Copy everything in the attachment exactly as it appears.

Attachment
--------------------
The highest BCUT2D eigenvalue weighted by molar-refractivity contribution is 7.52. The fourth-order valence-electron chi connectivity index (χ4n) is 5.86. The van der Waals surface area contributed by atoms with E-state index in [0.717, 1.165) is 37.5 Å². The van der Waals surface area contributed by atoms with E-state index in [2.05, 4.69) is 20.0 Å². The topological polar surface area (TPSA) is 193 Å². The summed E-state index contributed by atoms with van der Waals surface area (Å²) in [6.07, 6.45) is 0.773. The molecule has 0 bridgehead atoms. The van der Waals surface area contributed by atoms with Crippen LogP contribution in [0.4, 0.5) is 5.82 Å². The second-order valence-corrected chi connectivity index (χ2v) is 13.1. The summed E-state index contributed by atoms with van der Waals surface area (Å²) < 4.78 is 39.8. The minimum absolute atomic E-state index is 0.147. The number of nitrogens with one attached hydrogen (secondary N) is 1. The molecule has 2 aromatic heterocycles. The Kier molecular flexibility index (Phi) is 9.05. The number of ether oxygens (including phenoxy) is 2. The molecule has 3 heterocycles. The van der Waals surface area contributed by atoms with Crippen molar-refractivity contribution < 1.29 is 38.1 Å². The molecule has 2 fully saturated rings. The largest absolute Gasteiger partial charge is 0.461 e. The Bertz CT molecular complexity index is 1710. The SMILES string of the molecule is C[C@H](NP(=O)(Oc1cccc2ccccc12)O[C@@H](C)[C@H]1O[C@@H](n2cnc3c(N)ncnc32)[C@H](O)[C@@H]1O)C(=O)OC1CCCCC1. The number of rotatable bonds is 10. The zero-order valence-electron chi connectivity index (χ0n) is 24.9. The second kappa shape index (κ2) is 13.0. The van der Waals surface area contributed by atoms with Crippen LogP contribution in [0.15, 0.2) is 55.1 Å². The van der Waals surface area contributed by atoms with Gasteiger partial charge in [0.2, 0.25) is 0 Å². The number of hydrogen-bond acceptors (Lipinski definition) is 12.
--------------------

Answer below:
The highest BCUT2D eigenvalue weighted by molar-refractivity contribution is 7.52. The fourth-order valence-electron chi connectivity index (χ4n) is 5.86. The van der Waals surface area contributed by atoms with E-state index in [0.717, 1.165) is 37.5 Å². The van der Waals surface area contributed by atoms with E-state index in [2.05, 4.69) is 20.0 Å². The topological polar surface area (TPSA) is 193 Å². The summed E-state index contributed by atoms with van der Waals surface area (Å²) in [6.07, 6.45) is 0.773. The molecule has 0 bridgehead atoms. The van der Waals surface area contributed by atoms with Crippen LogP contribution in [0.4, 0.5) is 5.82 Å². The second-order valence-corrected chi connectivity index (χ2v) is 13.1. The summed E-state index contributed by atoms with van der Waals surface area (Å²) < 4.78 is 39.8. The minimum absolute atomic E-state index is 0.147. The number of nitrogens with one attached hydrogen (secondary N) is 1. The molecule has 2 aromatic heterocycles. The Kier molecular flexibility index (Phi) is 9.05. The number of ether oxygens (including phenoxy) is 2. The molecule has 3 heterocycles. The van der Waals surface area contributed by atoms with Crippen molar-refractivity contribution < 1.29 is 38.1 Å². The molecule has 2 fully saturated rings. The largest absolute Gasteiger partial charge is 0.461 e. The Bertz CT molecular complexity index is 1710. The SMILES string of the molecule is C[C@H](NP(=O)(Oc1cccc2ccccc12)O[C@@H](C)[C@H]1O[C@@H](n2cnc3c(N)ncnc32)[C@H](O)[C@@H]1O)C(=O)OC1CCCCC1. The number of rotatable bonds is 10. The zero-order valence-electron chi connectivity index (χ0n) is 24.9. The second kappa shape index (κ2) is 13.0. The van der Waals surface area contributed by atoms with Crippen LogP contribution in [0.15, 0.2) is 55.1 Å². The van der Waals surface area contributed by atoms with Gasteiger partial charge in [0.2, 0.25) is 0 Å². The number of hydrogen-bond acceptors (Lipinski definition) is 12.